Interrupted Voyage: If a skipper decides to suspend the journey at an interim port, they must contact the local volunteer marine radio base to inform them of their decision, advise where they logged-on and their original destination and ask the VMR base to inform the both the next scheduled Reporting Point and the original destination on their OTS.

Voyages beyond NSW: Any voyage that extends beyond NSW will come under the next state’s offshore tracking arrangements upon leaving NSW waters. The OTS will still be sent from the last NSW Reporting Point to the nominated destination in the adjoining state.

Volunteer Marine Radio Responsibility in Sydney area on Weekdays and Weekends: From 6pm on Sunday to 6pm Friday (weekdays), Coastal Patrol Sydney at Terrey Hills, a twenty-four hour base, is responsible for handling offshore tracking.
From 6pm Friday to 6pm Sunday (weekends) the responsibility is handed to Coast Guard Sydney at South Head.

Voyage Plan blank forms and SARCC list: Voyage Plan forms and a complete list of NSW SARCCs with phone, fax and e-mail details are now available to download from the Royal Volunteer Coastal Patrol website  These will also be available in due course from NSW Maritime, AVCGA and VRA Marine as well as from your local volunteer marine rescue base.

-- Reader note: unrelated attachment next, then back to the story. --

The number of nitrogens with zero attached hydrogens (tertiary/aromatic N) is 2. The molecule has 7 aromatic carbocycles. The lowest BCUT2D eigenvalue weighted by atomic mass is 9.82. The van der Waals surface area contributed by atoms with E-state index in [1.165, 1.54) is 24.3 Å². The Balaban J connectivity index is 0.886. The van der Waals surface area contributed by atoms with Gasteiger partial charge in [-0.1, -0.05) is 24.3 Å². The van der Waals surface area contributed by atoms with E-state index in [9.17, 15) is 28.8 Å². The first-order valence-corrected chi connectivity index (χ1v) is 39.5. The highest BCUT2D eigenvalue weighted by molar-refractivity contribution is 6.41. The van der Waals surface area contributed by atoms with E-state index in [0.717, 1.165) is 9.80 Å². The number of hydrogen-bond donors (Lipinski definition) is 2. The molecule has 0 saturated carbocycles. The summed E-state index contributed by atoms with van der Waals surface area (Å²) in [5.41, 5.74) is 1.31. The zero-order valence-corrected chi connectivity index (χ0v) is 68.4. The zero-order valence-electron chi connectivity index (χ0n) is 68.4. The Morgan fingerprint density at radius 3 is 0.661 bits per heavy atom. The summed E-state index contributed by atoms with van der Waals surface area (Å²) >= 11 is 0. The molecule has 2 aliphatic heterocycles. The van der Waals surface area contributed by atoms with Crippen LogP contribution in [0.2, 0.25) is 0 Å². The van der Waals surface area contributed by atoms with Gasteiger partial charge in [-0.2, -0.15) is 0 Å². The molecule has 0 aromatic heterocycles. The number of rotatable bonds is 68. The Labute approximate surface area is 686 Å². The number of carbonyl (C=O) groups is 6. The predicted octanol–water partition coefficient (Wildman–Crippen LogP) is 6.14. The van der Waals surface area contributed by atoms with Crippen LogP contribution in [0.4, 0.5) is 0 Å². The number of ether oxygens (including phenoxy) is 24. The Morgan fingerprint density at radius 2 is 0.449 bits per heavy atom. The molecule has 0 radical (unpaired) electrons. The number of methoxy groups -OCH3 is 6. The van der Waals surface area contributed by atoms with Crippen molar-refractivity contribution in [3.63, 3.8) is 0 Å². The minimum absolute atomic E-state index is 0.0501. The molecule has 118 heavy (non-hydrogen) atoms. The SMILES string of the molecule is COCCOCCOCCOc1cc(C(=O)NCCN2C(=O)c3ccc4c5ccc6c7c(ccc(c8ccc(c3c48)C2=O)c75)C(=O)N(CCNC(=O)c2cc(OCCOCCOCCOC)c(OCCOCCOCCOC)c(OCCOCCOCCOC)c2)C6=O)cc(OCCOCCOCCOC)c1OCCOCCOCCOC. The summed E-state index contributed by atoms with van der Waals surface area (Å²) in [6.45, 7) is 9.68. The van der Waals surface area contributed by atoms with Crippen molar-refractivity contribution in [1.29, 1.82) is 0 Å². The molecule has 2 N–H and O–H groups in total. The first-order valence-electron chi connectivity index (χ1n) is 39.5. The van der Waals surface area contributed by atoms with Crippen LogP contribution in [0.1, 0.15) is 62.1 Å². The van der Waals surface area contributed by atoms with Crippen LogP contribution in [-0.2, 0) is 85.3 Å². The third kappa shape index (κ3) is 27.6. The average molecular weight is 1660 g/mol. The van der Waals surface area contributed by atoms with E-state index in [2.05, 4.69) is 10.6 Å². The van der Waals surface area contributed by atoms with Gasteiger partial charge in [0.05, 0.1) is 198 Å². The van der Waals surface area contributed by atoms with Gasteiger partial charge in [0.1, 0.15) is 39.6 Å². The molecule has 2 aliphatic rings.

The new SOPs for Offshore Tracking have been developed to make offshore voyages safer for vessels travelling the NSW coast. Logging on by skippers has been made easier and more efficient. These procedures will enable a faster, more effective search and rescue response if a vessel goes missing by ensuring that accurate last known position, course and speed information is recorded.

Co-operation is essential from all skippers who wish to give themselves, their crew and their families, the Volunteer Marine Rescue Safety Net that is provided with Offshore Tracking.

•    Volunteer Marine Rescue Promise – we will ensure that a search is initiated if you fail to call at a Reporting Point or destination

•    Skipper’s Promise – you will inform the nearest Base if you do not believe you will make a Reporting Point on time or make a change of destination.